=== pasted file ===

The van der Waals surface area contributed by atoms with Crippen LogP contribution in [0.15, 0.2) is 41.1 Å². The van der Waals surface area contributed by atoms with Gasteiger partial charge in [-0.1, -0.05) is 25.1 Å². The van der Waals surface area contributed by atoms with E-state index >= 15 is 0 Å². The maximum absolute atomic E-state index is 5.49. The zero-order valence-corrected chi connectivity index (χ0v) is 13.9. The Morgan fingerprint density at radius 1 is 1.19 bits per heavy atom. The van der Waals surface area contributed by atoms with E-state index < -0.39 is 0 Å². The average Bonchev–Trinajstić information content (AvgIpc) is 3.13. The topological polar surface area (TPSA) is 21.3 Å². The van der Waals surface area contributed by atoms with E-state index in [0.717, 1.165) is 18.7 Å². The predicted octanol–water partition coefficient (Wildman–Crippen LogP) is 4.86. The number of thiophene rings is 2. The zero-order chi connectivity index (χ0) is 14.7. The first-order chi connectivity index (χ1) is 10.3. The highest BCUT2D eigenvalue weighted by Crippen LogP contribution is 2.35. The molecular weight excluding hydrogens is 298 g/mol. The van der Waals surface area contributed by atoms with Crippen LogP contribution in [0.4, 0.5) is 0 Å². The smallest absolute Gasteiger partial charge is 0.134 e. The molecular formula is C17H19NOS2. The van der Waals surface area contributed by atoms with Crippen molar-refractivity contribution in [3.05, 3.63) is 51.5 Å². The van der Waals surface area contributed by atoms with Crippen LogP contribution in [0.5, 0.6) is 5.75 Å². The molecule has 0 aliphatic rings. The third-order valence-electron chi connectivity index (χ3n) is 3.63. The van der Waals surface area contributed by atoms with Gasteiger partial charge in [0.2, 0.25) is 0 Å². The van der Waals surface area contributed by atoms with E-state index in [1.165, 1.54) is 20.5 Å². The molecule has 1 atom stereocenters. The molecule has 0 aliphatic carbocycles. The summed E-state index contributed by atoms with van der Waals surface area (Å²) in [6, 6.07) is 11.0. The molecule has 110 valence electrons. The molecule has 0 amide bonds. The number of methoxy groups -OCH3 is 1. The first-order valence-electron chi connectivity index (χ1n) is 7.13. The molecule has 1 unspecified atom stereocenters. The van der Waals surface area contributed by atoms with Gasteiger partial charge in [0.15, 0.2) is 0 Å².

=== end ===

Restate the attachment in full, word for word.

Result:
The van der Waals surface area contributed by atoms with Crippen LogP contribution in [0.15, 0.2) is 41.1 Å². The van der Waals surface area contributed by atoms with Gasteiger partial charge in [-0.1, -0.05) is 25.1 Å². The van der Waals surface area contributed by atoms with E-state index >= 15 is 0 Å². The maximum absolute atomic E-state index is 5.49. The zero-order valence-corrected chi connectivity index (χ0v) is 13.9. The Morgan fingerprint density at radius 1 is 1.19 bits per heavy atom. The van der Waals surface area contributed by atoms with E-state index < -0.39 is 0 Å². The average Bonchev–Trinajstić information content (AvgIpc) is 3.13. The topological polar surface area (TPSA) is 21.3 Å². The van der Waals surface area contributed by atoms with E-state index in [0.717, 1.165) is 18.7 Å². The predicted octanol–water partition coefficient (Wildman–Crippen LogP) is 4.86. The number of thiophene rings is 2. The zero-order chi connectivity index (χ0) is 14.7. The first-order chi connectivity index (χ1) is 10.3. The highest BCUT2D eigenvalue weighted by Crippen LogP contribution is 2.35. The molecular weight excluding hydrogens is 298 g/mol. The van der Waals surface area contributed by atoms with Crippen LogP contribution in [0.4, 0.5) is 0 Å². The smallest absolute Gasteiger partial charge is 0.134 e. The molecular formula is C17H19NOS2. The van der Waals surface area contributed by atoms with Crippen molar-refractivity contribution in [3.05, 3.63) is 51.5 Å². The van der Waals surface area contributed by atoms with Crippen LogP contribution in [0.5, 0.6) is 5.75 Å². The molecule has 0 aliphatic rings. The third-order valence-electron chi connectivity index (χ3n) is 3.63. The van der Waals surface area contributed by atoms with Gasteiger partial charge in [0.2, 0.25) is 0 Å². The van der Waals surface area contributed by atoms with E-state index in [1.165, 1.54) is 20.5 Å². The molecule has 1 atom stereocenters. The molecule has 0 aliphatic carbocycles. The summed E-state index contributed by atoms with van der Waals surface area (Å²) in [6, 6.07) is 11.0. The molecule has 110 valence electrons. The molecule has 0 amide bonds. The number of methoxy groups -OCH3 is 1. The first-order valence-electron chi connectivity index (χ1n) is 7.13. The molecule has 1 unspecified atom stereocenters. The van der Waals surface area contributed by atoms with Gasteiger partial charge in [0.15, 0.2) is 0 Å².